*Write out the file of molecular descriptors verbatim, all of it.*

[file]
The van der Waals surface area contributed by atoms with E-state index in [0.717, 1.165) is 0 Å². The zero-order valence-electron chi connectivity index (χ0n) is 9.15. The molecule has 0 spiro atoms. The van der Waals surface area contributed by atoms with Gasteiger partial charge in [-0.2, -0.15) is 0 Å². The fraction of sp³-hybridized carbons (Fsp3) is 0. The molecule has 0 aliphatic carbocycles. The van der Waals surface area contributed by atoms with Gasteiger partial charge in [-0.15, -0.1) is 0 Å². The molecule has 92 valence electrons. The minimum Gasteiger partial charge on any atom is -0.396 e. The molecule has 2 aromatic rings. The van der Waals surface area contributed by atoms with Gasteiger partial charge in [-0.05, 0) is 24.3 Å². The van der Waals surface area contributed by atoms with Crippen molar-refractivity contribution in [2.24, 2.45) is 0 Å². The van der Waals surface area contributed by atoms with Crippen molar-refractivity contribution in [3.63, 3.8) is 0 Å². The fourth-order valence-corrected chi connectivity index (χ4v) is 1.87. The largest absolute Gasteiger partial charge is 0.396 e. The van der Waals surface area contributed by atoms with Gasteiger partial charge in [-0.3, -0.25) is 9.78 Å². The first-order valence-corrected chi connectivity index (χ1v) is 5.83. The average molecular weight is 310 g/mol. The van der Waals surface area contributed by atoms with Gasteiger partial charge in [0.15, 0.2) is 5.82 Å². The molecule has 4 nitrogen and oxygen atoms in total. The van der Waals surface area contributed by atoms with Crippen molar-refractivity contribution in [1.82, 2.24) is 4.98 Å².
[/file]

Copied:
The van der Waals surface area contributed by atoms with E-state index in [0.717, 1.165) is 0 Å². The zero-order valence-electron chi connectivity index (χ0n) is 9.15. The molecule has 0 spiro atoms. The van der Waals surface area contributed by atoms with Gasteiger partial charge in [-0.2, -0.15) is 0 Å². The fraction of sp³-hybridized carbons (Fsp3) is 0. The molecule has 0 aliphatic carbocycles. The van der Waals surface area contributed by atoms with Gasteiger partial charge in [-0.15, -0.1) is 0 Å². The molecule has 92 valence electrons. The minimum Gasteiger partial charge on any atom is -0.396 e. The molecule has 2 aromatic rings. The van der Waals surface area contributed by atoms with Gasteiger partial charge in [-0.05, 0) is 24.3 Å². The van der Waals surface area contributed by atoms with Crippen molar-refractivity contribution in [2.24, 2.45) is 0 Å². The van der Waals surface area contributed by atoms with Crippen molar-refractivity contribution in [3.63, 3.8) is 0 Å². The fourth-order valence-corrected chi connectivity index (χ4v) is 1.87. The largest absolute Gasteiger partial charge is 0.396 e. The van der Waals surface area contributed by atoms with Gasteiger partial charge in [-0.3, -0.25) is 9.78 Å². The first-order valence-corrected chi connectivity index (χ1v) is 5.83. The average molecular weight is 310 g/mol. The van der Waals surface area contributed by atoms with Gasteiger partial charge in [0.15, 0.2) is 5.82 Å². The molecule has 4 nitrogen and oxygen atoms in total. The van der Waals surface area contributed by atoms with Crippen molar-refractivity contribution in [1.82, 2.24) is 4.98 Å².